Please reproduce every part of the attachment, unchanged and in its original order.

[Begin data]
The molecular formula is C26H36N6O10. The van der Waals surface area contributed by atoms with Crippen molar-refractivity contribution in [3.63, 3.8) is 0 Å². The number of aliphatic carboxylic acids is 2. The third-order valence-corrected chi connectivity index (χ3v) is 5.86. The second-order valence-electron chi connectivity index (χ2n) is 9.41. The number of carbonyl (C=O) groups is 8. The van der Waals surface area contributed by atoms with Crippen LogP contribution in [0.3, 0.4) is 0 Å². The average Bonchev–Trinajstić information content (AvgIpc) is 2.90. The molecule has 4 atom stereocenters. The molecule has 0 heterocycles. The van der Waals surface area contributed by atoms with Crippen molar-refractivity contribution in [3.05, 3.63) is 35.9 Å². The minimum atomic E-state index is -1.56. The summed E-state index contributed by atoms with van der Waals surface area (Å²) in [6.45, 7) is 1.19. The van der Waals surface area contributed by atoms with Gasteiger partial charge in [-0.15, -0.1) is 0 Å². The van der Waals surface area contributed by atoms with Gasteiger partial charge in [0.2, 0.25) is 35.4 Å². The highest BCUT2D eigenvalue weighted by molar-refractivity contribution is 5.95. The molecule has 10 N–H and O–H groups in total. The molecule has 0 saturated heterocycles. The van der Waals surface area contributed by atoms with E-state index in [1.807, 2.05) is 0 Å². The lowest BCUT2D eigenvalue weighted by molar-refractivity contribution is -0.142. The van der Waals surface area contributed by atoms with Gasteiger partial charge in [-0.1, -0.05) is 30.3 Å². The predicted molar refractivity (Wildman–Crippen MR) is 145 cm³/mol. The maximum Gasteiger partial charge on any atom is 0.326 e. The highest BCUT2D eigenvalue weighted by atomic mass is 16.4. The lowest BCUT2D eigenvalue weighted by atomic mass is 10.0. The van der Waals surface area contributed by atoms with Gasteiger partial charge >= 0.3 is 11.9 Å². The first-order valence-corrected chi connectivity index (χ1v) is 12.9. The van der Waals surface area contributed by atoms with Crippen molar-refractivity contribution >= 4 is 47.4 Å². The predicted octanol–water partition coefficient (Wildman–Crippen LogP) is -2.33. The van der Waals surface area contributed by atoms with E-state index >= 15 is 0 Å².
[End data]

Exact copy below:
The molecular formula is C26H36N6O10. The van der Waals surface area contributed by atoms with Crippen molar-refractivity contribution in [3.63, 3.8) is 0 Å². The number of aliphatic carboxylic acids is 2. The third-order valence-corrected chi connectivity index (χ3v) is 5.86. The second-order valence-electron chi connectivity index (χ2n) is 9.41. The number of carbonyl (C=O) groups is 8. The van der Waals surface area contributed by atoms with Crippen LogP contribution in [0.3, 0.4) is 0 Å². The average Bonchev–Trinajstić information content (AvgIpc) is 2.90. The molecule has 4 atom stereocenters. The molecule has 0 heterocycles. The van der Waals surface area contributed by atoms with Crippen molar-refractivity contribution in [3.05, 3.63) is 35.9 Å². The minimum atomic E-state index is -1.56. The summed E-state index contributed by atoms with van der Waals surface area (Å²) in [6.45, 7) is 1.19. The van der Waals surface area contributed by atoms with Gasteiger partial charge in [-0.15, -0.1) is 0 Å². The van der Waals surface area contributed by atoms with Gasteiger partial charge in [0.2, 0.25) is 35.4 Å². The highest BCUT2D eigenvalue weighted by molar-refractivity contribution is 5.95. The molecule has 10 N–H and O–H groups in total. The molecule has 0 saturated heterocycles. The van der Waals surface area contributed by atoms with E-state index in [1.807, 2.05) is 0 Å². The lowest BCUT2D eigenvalue weighted by molar-refractivity contribution is -0.142. The van der Waals surface area contributed by atoms with Gasteiger partial charge in [-0.1, -0.05) is 30.3 Å². The predicted molar refractivity (Wildman–Crippen MR) is 145 cm³/mol. The maximum Gasteiger partial charge on any atom is 0.326 e. The highest BCUT2D eigenvalue weighted by atomic mass is 16.4. The lowest BCUT2D eigenvalue weighted by atomic mass is 10.0. The van der Waals surface area contributed by atoms with Gasteiger partial charge >= 0.3 is 11.9 Å². The first-order valence-corrected chi connectivity index (χ1v) is 12.9. The van der Waals surface area contributed by atoms with Crippen molar-refractivity contribution >= 4 is 47.4 Å². The predicted octanol–water partition coefficient (Wildman–Crippen LogP) is -2.33. The van der Waals surface area contributed by atoms with E-state index >= 15 is 0 Å².